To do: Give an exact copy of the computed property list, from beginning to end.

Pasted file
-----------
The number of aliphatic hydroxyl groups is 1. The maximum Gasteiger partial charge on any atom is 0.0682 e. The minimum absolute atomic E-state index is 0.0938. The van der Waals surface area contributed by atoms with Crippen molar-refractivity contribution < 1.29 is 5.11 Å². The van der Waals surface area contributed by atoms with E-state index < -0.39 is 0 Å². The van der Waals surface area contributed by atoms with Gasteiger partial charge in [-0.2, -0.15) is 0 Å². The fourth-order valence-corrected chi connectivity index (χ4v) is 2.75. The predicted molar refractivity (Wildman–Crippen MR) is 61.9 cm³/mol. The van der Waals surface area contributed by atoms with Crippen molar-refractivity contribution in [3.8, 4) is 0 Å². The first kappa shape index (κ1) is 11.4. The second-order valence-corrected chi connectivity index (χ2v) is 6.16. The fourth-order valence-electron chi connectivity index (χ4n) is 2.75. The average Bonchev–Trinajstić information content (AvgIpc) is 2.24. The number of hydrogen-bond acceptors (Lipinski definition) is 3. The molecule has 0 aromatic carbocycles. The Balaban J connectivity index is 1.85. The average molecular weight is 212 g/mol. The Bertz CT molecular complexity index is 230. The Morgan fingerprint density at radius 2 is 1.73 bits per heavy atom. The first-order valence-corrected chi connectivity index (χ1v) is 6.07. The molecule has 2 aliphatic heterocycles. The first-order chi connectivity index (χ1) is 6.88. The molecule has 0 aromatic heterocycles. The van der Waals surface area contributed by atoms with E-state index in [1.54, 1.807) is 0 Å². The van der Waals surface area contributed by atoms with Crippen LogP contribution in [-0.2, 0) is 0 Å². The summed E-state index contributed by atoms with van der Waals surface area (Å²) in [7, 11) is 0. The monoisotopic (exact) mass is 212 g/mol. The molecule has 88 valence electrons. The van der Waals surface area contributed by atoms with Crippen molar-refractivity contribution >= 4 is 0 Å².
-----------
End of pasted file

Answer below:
The number of aliphatic hydroxyl groups is 1. The maximum Gasteiger partial charge on any atom is 0.0682 e. The minimum absolute atomic E-state index is 0.0938. The van der Waals surface area contributed by atoms with Crippen molar-refractivity contribution < 1.29 is 5.11 Å². The van der Waals surface area contributed by atoms with E-state index < -0.39 is 0 Å². The van der Waals surface area contributed by atoms with Gasteiger partial charge in [-0.2, -0.15) is 0 Å². The fourth-order valence-corrected chi connectivity index (χ4v) is 2.75. The predicted molar refractivity (Wildman–Crippen MR) is 61.9 cm³/mol. The van der Waals surface area contributed by atoms with Crippen molar-refractivity contribution in [3.8, 4) is 0 Å². The first kappa shape index (κ1) is 11.4. The second-order valence-corrected chi connectivity index (χ2v) is 6.16. The fourth-order valence-electron chi connectivity index (χ4n) is 2.75. The average Bonchev–Trinajstić information content (AvgIpc) is 2.24. The number of hydrogen-bond acceptors (Lipinski definition) is 3. The molecule has 0 aromatic carbocycles. The Balaban J connectivity index is 1.85. The average molecular weight is 212 g/mol. The Bertz CT molecular complexity index is 230. The Morgan fingerprint density at radius 2 is 1.73 bits per heavy atom. The first-order valence-corrected chi connectivity index (χ1v) is 6.07. The molecule has 2 aliphatic heterocycles. The first-order chi connectivity index (χ1) is 6.88. The molecule has 0 aromatic heterocycles. The van der Waals surface area contributed by atoms with E-state index in [1.54, 1.807) is 0 Å². The van der Waals surface area contributed by atoms with Crippen LogP contribution in [-0.2, 0) is 0 Å². The summed E-state index contributed by atoms with van der Waals surface area (Å²) in [7, 11) is 0. The monoisotopic (exact) mass is 212 g/mol. The molecule has 88 valence electrons. The van der Waals surface area contributed by atoms with Crippen molar-refractivity contribution >= 4 is 0 Å².